Upsets aren’t unheard of during NHL playoffs, yet the Capitals’ struggles against a young Toronto Maple Leafs’ team that squeaked into the playoffs (after missing out since 2012-13) has turned some heads. ESPN’s Pierre LeBrun writes that he interviewed several head coaches for their analysis as to how the Maple Leafs have threatened the top-ranked team in the NHL.
Most coaches believe it’s Toronto’s speed and quickness that has frustrated Washington so much. That quickness has disrupted their game since the Capitals are not considered to be the fastest team in the league.
“Listen, Washington is a great hockey club, but they’re not the quickest team in the league,” a Western Conference coach said. “And the Maple Leafs are using the quickness they have, they have a lot of foot speed and they’re using it. They’re constantly putting pressure on Washington all over the ice. Toronto is so well-coached as far as puck support that Washington can’t get it stopped in the offensive zone — Toronto exits too quickly. Everything they’re doing, from play without the puck and play with the puck; it’s got quickness in it and it’s really giving Washington a challenge.”
In fact, according to another Eastern Conference coach, it’s Washington’s lack of speed that may be making the difference. “[The Caps are] a structured team, they’re experienced, they’ve got moxie, and I think they’re heavy, probably the heaviest team in the East,” said the coach over the phone. “But the speed factor has given them problems, like it did with Pittsburgh last year, where there’s no time and space.”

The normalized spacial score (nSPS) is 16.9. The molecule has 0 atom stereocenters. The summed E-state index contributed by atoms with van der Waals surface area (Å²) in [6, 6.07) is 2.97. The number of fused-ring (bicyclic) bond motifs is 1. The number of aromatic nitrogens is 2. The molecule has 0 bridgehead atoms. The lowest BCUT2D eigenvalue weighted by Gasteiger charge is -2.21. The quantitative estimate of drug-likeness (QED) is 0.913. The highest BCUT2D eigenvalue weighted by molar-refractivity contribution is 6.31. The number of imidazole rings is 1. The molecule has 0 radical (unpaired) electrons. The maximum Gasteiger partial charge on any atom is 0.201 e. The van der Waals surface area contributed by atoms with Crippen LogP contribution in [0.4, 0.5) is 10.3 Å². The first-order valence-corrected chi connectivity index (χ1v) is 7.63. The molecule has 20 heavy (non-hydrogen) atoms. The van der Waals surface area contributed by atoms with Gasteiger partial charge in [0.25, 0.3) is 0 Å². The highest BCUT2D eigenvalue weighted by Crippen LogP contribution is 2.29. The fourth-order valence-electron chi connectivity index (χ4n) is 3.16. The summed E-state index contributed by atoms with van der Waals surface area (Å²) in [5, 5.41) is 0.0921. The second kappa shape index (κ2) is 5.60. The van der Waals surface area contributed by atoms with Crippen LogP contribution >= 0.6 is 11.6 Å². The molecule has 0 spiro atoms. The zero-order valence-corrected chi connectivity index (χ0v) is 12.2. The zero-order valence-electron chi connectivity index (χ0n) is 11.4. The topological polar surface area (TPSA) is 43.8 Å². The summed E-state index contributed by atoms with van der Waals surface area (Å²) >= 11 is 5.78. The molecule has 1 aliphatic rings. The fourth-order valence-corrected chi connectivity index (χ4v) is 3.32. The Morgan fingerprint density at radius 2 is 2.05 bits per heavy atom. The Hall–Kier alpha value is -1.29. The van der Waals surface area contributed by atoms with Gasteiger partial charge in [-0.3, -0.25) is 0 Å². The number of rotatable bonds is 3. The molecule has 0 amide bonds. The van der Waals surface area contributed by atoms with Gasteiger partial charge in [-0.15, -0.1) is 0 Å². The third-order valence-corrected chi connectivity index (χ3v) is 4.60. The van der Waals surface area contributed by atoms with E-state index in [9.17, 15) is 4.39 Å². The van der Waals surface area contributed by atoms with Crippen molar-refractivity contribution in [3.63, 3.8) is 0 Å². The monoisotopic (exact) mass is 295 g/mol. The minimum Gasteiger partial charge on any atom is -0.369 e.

LeBrun writes another Eastern Conference coach suggests that Toronto is doing a “disciplined job of getting pucks in and making Wash’s D have to go back for pucks. They are dumping intelligently to areas where their speed is forechecking! Using five guys on the forecheck [their weak-side D is going down the wall hard] creates o-zone time, makes Washington’s studs play in their zone. Which sucks for them.”
Yet, another major factor to Toronto’s success is the play of Frederik Andersen. LeBrun said a Western Conference GM told him that Andersen would need a 94 percent save percentage to pull off an upset of the Capitals. After two games and 88 saves of 94 shots, Anderson is sporting a .936 save percentage. “The scary thing is in the 3rd and OT of Game 2, he was getting better and better, and it looked easier,” the second Eastern Conference coach said via text. “He has been the best player in the series — not even close.”
It was also suggested that the Capitals have failed to dominate in the offensive zone and haven’t been able to capitalize on the Leafs’ main weakness, which is their defense.
“We haven’t really seen Washington hem the Leafs into their zone that much,” said the first Eastern Conference coach, “like, make Toronto defend for a long period of time. I’ve been surprised so far that we haven’t seen Washington possess the puck more and make Toronto defend. It’s almost been like a track meet. A lot of Washington’s offense so far has been [power play] or rush plays as opposed to long, strong, heavy shifts that probably I think would give Toronto trouble.”
Talent may also be a factor says a third Eastern conference coach. Toronto may be young, but they may be one of the most talented teams out there. It just took them a while to figure it out. “I think Toronto right now is the third-most talented team in the East,” the coach said Sunday over the phone. “Now, they’re young, but who cares? That was a tough draw for Washington. Outside of Pittsburgh and Washington, to me the Leafs are the third-most talented group in the East.”